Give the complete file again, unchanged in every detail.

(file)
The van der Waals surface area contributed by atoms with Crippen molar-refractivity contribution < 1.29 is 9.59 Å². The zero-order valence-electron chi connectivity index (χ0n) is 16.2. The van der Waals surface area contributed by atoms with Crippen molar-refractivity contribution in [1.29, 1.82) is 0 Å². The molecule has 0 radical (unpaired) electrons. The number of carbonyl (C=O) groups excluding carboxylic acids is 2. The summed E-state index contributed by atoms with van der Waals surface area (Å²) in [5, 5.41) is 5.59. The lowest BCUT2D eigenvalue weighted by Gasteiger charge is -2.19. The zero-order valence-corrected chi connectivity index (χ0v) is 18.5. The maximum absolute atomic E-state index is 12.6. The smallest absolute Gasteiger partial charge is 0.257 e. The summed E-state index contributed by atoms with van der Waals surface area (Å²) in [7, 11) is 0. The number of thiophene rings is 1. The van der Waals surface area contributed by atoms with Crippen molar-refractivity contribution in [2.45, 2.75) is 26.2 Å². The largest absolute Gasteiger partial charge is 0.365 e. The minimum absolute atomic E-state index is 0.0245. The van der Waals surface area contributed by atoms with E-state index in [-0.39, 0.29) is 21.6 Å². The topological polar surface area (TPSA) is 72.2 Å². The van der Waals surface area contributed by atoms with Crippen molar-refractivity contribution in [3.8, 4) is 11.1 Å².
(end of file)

The van der Waals surface area contributed by atoms with Crippen molar-refractivity contribution < 1.29 is 9.59 Å². The zero-order valence-electron chi connectivity index (χ0n) is 16.2. The van der Waals surface area contributed by atoms with Crippen molar-refractivity contribution in [1.29, 1.82) is 0 Å². The molecule has 0 radical (unpaired) electrons. The number of carbonyl (C=O) groups excluding carboxylic acids is 2. The summed E-state index contributed by atoms with van der Waals surface area (Å²) in [5, 5.41) is 5.59. The lowest BCUT2D eigenvalue weighted by Gasteiger charge is -2.19. The zero-order valence-corrected chi connectivity index (χ0v) is 18.5. The maximum absolute atomic E-state index is 12.6. The smallest absolute Gasteiger partial charge is 0.257 e. The summed E-state index contributed by atoms with van der Waals surface area (Å²) in [7, 11) is 0. The number of thiophene rings is 1. The van der Waals surface area contributed by atoms with Crippen molar-refractivity contribution in [2.45, 2.75) is 26.2 Å². The largest absolute Gasteiger partial charge is 0.365 e. The minimum absolute atomic E-state index is 0.0245. The van der Waals surface area contributed by atoms with E-state index in [-0.39, 0.29) is 21.6 Å². The topological polar surface area (TPSA) is 72.2 Å². The van der Waals surface area contributed by atoms with Crippen molar-refractivity contribution in [3.8, 4) is 11.1 Å².